The negotiation of HIV prevention among community HIV educators in KwaZulu-Natal, South Africa.
Degree GrantorUniversity of Canterbury
Degree NameDoctor of Philosophy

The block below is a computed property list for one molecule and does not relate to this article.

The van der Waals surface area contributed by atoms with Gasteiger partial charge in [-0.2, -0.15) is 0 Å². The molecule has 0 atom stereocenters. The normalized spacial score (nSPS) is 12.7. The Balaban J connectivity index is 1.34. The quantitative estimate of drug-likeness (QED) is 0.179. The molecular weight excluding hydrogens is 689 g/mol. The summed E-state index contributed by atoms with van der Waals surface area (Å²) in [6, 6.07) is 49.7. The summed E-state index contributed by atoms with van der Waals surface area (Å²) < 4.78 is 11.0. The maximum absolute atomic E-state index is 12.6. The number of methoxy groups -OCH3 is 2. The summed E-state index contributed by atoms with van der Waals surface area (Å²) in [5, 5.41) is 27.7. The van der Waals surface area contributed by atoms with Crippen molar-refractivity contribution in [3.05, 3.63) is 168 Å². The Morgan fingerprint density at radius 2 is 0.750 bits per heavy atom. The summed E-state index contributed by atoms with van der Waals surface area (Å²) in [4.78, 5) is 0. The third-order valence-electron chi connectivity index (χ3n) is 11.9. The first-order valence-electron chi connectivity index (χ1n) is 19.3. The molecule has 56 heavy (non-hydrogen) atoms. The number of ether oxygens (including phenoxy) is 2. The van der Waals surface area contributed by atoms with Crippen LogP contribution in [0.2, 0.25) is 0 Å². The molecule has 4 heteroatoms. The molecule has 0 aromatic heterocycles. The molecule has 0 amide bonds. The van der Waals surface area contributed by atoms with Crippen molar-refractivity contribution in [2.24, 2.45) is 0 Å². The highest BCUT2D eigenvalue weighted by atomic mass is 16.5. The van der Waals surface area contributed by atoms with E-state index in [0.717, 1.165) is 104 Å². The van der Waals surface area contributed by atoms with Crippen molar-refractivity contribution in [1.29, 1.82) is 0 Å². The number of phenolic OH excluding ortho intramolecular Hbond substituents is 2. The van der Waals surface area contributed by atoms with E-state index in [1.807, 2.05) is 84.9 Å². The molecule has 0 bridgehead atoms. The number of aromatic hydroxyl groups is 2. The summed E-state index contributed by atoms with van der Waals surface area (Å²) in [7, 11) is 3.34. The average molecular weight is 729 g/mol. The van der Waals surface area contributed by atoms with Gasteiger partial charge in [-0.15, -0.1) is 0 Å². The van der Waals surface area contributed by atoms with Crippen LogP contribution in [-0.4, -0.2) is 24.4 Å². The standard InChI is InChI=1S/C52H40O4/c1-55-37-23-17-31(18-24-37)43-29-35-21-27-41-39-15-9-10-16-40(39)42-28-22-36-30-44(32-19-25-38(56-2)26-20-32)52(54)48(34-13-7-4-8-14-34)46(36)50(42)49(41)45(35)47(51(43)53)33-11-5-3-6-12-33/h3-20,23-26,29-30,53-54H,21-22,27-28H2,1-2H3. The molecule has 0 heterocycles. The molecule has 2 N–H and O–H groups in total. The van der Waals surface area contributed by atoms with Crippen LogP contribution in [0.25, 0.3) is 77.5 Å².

This thesis is an ethnographic study of the lives of thirty community HIV educators in KwaZulu-Natal, South Africa. Compared to quantitative studies this is a small number, but by keeping the number of participants small it has been possible to obtain an extensive understanding of the lives of each individual, which helps to explain why they make the decisions they do. The reason for choosing community HIV educators as the participants in this study is because it could be stated from the outset that they are well-informed about HIV prevention and, depending on the specific NGO they work for, they have been recipients of either ‘female empowerment’ or ‘responsible masculinity’ programmes. This is significant because early HIV prevention interventions have assumed that providing individuals with HIV awareness and gender equality programmes would lead to the implementation of HIV preventative behaviour. Studying the willingness and ability to implement HIV prevention practices of these particular individuals could therefore help to answer the question whether HIV awareness and gender-related programmes are indeed sufficient to create HIV preventative behaviour change. Furthermore, it was useful to hear from these participants what they experience as enabling and restricting factors when it comes to implementing HIV preventative behaviour. The core research question is: How do community HIV educators in KwaZulu-Natal negotiate HIV prevention in their everyday intimate relationships? The data presented in this thesis was collected during ten months of participant observation amongst community HIV educators whilst they were at work, at home, or out with their peers. To further aid the general understanding of Zulu culture, the researcher lived as part of a Zulu family for six months. The thesis presents several examples of community HIV educators who do not consistently use condoms in their everyday lives despite the fact that they promote the use of condoms. How is it possible that those who speak of being transformed as a result of HIV awareness and female empowerment or responsible masculinity programmes, and who promote condom use in their communities, do not always consistently use condoms in their personal lives? This thesis is concerned with trying to resolve this apparent illogicality. It argues that when individual interventions fail to lead to behaviour change it is because individuals act in relation to other people instead of in isolation. The thesis draws on the work of Bourdieu, particularly his concepts of habitus, field, and capital, to explain how structural factors influence individual practice. This means that the negotiation of HIV prevention is affected by what is generally considered appropriate in terms of existing dispositions. Hence the perception of a particular HIV prevention practice as either appropriate or inappropriate affects the ability of an individual to implement this practice. Examples are provided of how, when it comes to the practice of condom use, which has generally been perceived as inappropriate, structural factors have a restricting effect on HIV prevention. This thesis also provides examples of how, when it comes to the practice of medical male circumcision and virginity testing, which have generally been perceived as appropriate, structural factors actually have an encouraging effect on HIV prevention. As a result this thesis argues that instead of addressing individuals, HIV prevention interventions should address the collective. However, this thesis also argues that an increase in economic, cultural, social, and symbolic capital can suppress the effect of structural factors. To support this argument the thesis attends to individuals who, when they can afford to do so as a result of having capital at their disposal, deviate from collectively determined ideal practice, for example by discreetly negotiating HIV counselling and testing with their sexual partners.